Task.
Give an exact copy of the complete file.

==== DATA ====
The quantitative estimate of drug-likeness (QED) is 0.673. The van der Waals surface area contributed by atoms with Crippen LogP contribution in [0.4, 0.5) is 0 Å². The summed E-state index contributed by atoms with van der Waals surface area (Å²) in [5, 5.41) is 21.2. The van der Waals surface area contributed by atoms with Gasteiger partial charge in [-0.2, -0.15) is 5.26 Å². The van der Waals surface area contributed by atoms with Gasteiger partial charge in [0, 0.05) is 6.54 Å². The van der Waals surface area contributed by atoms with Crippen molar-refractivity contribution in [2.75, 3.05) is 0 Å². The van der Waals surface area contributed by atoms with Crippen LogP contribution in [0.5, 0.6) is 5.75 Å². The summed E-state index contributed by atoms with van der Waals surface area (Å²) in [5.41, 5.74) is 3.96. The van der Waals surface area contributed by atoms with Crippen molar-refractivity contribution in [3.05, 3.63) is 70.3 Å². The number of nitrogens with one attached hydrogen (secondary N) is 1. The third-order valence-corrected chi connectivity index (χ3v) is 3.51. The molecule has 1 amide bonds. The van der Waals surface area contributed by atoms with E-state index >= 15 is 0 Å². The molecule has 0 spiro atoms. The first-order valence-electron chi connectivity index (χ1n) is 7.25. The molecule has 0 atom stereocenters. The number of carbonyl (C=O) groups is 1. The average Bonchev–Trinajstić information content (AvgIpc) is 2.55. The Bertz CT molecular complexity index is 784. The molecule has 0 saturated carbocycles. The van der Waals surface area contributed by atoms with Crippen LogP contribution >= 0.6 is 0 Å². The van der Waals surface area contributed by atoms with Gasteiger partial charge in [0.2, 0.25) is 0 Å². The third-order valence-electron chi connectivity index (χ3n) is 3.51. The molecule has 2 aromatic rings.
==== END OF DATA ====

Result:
The quantitative estimate of drug-likeness (QED) is 0.673. The van der Waals surface area contributed by atoms with Crippen LogP contribution in [0.4, 0.5) is 0 Å². The summed E-state index contributed by atoms with van der Waals surface area (Å²) in [5, 5.41) is 21.2. The van der Waals surface area contributed by atoms with Gasteiger partial charge in [-0.2, -0.15) is 5.26 Å². The van der Waals surface area contributed by atoms with Gasteiger partial charge in [0, 0.05) is 6.54 Å². The van der Waals surface area contributed by atoms with Crippen molar-refractivity contribution in [2.75, 3.05) is 0 Å². The van der Waals surface area contributed by atoms with Crippen LogP contribution in [0.5, 0.6) is 5.75 Å². The summed E-state index contributed by atoms with van der Waals surface area (Å²) in [5.41, 5.74) is 3.96. The van der Waals surface area contributed by atoms with Crippen molar-refractivity contribution in [3.05, 3.63) is 70.3 Å². The number of nitrogens with one attached hydrogen (secondary N) is 1. The third-order valence-corrected chi connectivity index (χ3v) is 3.51. The molecule has 1 amide bonds. The van der Waals surface area contributed by atoms with E-state index >= 15 is 0 Å². The molecule has 0 spiro atoms. The first-order valence-electron chi connectivity index (χ1n) is 7.25. The molecule has 0 atom stereocenters. The number of carbonyl (C=O) groups is 1. The average Bonchev–Trinajstić information content (AvgIpc) is 2.55. The Bertz CT molecular complexity index is 784. The molecule has 0 saturated carbocycles. The van der Waals surface area contributed by atoms with Crippen LogP contribution >= 0.6 is 0 Å². The van der Waals surface area contributed by atoms with Gasteiger partial charge in [0.2, 0.25) is 0 Å². The third-order valence-electron chi connectivity index (χ3n) is 3.51. The molecule has 2 aromatic rings.